The win set up a final matchup against China, the only team the U.S. had failed to beat in the group stage. For the final, MacMillan was restored to the starting lineup and scored the opening goal. Combined with a second-half tally from Tiffany Milbrett, the U.S. won the match 2-1 and became the first women’s football team to win gold in Olympic history.

The 1999 World Cup

Following the U.S.’ success in the ’96 Olympics, the United States was awarded the opportunity to host the 1999 World Cup. Heading into the tournament, expectations on the U.S. were high as the organizers of the tournament knew that unless the U.S. had a successful tournament run, it would difficult to draw fans’ interest.

The U.S. women did not disappoint, opening their tournament play by shredding their group-stage opponents by a combined 13-1 scoreline and knocking off Denmark, Nigeria and North Korea.

The 1999 tournament also saw DiCicco break away from the 3-4-3 that had been imprinted on the USWNT since the days of Anson Dorrance. Wanting to keep the high-pressure of the three-front, DiCicco morphed the U.S. into a 4-3-3. The change also saw DiCicco move Akers from the front line into the midfield, something he had originally experimented with several years earlier.

After surviving a scare against Germany in the quarterfinals and getting past Brazil in the semifinals, the U.S. was set up in a rematch against their 1996 Olympic final opponent, China.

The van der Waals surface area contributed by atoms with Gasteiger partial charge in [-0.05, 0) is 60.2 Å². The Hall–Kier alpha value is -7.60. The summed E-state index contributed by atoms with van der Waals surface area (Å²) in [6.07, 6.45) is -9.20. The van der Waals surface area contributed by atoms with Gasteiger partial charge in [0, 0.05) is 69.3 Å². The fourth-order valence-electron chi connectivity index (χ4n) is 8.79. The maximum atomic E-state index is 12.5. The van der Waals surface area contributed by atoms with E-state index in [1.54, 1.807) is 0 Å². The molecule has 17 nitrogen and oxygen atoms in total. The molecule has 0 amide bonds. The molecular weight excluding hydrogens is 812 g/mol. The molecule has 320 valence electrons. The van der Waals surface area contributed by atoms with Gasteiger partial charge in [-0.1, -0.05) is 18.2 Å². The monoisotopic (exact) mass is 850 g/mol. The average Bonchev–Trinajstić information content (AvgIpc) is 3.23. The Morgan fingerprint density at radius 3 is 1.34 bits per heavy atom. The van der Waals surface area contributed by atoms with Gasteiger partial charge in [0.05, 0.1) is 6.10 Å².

In front of over 90,000 fans at the Rose Bowl and 40 million viewers on television, the U.S. and China would play perhaps the most memorable game in the history of women’s soccer.

The first 90 minutes went scoreless and China almost won the game in extra-time when a header from China’s Fan Yunjie was cleared off the line by Kristine Lilly.

In the subsequent shootout, Briana Scurry saved China’s third attempt which gave the U.S. a chance to win the game with its fifth kick. Brandi Chastain stepped up to the spot and buried her kick to make the U.S. world champions yet again. In celebration, she ripped off her jersey and fell to her knees—her celebration becoming one of the most iconic images in women’s sports.

The 1999 World Cup was also a watershed moment for U.S. women’s soccer. Despite the fact that the team had already won the 1991 tournament and the 1996 Olympic tournament, it was the ’99 World Cup that still resonates with most fans today and spurred the creation of the U.S.’ first attempt at a women’s professional soccer league, the WUSA.